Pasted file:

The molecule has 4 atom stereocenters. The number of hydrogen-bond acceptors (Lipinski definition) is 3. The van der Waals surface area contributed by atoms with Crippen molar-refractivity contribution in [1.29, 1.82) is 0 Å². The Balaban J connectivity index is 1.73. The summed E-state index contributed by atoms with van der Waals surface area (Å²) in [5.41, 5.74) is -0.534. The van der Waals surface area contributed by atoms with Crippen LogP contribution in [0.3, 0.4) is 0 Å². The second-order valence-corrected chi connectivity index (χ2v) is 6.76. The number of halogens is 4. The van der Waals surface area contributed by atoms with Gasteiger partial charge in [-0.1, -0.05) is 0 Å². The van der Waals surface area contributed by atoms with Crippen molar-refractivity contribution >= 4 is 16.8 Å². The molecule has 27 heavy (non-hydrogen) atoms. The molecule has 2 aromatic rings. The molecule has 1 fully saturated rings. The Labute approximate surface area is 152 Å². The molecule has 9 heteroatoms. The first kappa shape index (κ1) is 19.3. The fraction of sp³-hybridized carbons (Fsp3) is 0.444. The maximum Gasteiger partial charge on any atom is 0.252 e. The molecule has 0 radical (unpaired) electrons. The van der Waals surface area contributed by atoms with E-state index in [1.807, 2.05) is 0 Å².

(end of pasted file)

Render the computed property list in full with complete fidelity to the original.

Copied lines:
The molecule has 4 atom stereocenters. The number of hydrogen-bond acceptors (Lipinski definition) is 3. The van der Waals surface area contributed by atoms with Crippen molar-refractivity contribution in [1.29, 1.82) is 0 Å². The Balaban J connectivity index is 1.73. The summed E-state index contributed by atoms with van der Waals surface area (Å²) in [5.41, 5.74) is -0.534. The van der Waals surface area contributed by atoms with Crippen LogP contribution in [0.3, 0.4) is 0 Å². The second-order valence-corrected chi connectivity index (χ2v) is 6.76. The number of halogens is 4. The van der Waals surface area contributed by atoms with Gasteiger partial charge in [-0.1, -0.05) is 0 Å². The van der Waals surface area contributed by atoms with Crippen molar-refractivity contribution >= 4 is 16.8 Å². The molecule has 27 heavy (non-hydrogen) atoms. The molecule has 2 aromatic rings. The molecule has 1 fully saturated rings. The Labute approximate surface area is 152 Å². The molecule has 9 heteroatoms. The first kappa shape index (κ1) is 19.3. The fraction of sp³-hybridized carbons (Fsp3) is 0.444. The maximum Gasteiger partial charge on any atom is 0.252 e. The molecule has 0 radical (unpaired) electrons. The van der Waals surface area contributed by atoms with E-state index in [1.807, 2.05) is 0 Å².